[ὁ δεῖνα ἀνέθεκε το δεῖνα] hυύς ʹΑθένει, [εὐχσάμενος δεκάτεν σὺ χ] άριν ἀντιδίδο. -> [So-and-so,] son [of so-and-so, dedicated such-and-such] to Athena, having vowed a tithe. You (goddess), return the favor!

spiros

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Also, IG I2, 686

[ὁ δεῖνα ἀνέθεκε το δεῖνα] hυύς ʹΑθένει,
[εὐχσάμενος δεκάτεν σὺ χ] άριν ἀντιδίδο.

Thanks for any help.

« Last Edit: 20 Apr, 2009, 17:55:52 by billberg23 »


billberg23

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I'll have a tentative go at it.  It's a dedicatory inscription (elegiac couplet), probably Attic, ca. 500 B.C.E.
Had the inscription been written in the later Ionic alphabet, and had the dedicant used punctuation, it might have looked like this:

[ ] ὑιὸς Ἀθήνῃ
εὐξάμενος δεκάτην· σὺ χάριν ἀντιδίδου.

"[So-and-so dedicated something, so-and-so's] son, to Athena
having vowed a tithe; you (goddess) return the favor!"
« Last Edit: 19 Apr, 2009, 00:00:22 by billberg23 »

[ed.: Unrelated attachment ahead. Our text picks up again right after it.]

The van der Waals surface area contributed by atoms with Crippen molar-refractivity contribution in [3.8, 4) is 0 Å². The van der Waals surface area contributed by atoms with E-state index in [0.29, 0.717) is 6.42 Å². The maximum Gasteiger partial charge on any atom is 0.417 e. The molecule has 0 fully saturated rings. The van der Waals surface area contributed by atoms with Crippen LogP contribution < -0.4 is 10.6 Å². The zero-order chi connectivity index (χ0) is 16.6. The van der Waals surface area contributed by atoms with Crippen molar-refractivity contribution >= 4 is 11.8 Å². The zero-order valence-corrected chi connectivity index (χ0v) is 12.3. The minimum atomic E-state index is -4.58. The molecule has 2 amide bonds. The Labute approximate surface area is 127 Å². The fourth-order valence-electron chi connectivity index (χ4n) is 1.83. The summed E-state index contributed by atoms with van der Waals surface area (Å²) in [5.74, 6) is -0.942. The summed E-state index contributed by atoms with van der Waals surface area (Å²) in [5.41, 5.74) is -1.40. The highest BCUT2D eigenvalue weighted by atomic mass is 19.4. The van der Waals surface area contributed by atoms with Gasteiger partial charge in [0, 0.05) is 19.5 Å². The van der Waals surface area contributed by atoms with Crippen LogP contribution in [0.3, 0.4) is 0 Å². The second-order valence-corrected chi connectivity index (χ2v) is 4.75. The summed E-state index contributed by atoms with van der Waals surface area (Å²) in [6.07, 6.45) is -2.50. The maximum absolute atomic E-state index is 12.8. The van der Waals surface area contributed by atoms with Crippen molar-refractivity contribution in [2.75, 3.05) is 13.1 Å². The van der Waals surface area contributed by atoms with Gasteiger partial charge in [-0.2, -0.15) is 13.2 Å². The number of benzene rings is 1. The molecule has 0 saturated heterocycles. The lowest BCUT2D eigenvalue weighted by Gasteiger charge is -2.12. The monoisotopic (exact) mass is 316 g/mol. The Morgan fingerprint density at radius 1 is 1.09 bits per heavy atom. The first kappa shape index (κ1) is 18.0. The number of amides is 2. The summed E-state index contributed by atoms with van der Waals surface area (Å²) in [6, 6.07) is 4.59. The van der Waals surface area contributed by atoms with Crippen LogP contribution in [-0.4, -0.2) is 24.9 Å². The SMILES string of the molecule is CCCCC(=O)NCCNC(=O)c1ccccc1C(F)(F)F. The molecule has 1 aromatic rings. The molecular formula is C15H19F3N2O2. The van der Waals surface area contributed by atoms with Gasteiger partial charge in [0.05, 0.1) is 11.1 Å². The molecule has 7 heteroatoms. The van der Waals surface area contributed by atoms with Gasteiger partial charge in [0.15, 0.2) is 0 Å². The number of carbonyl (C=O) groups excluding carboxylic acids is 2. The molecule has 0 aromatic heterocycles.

rny

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That'll do just great.  It is indeed a dedicatory inscription from a pillar-base fragment on the Acropolis, dating c.500BCE; well spotted! Thanks very much for the translation - it's as good as I need. Much appreciated. :)




rny

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I'm finishing off my dissertation for my Classical Civilisation degree, regarding aspects of religion in warfare in Classical Greece. Unfortunately this section requires some inscriptions, very few of which seem to have been translated into English - a most inconvenient situation when you can't read Greek! Secondary authors discuss the finer points of the ones I need, but omit to give translations of what they're discussing; thus I know roughly what they are & what they're about, but not what they actually say. Exasperation ensues.
Thanks also for your translation on the other thread.


 

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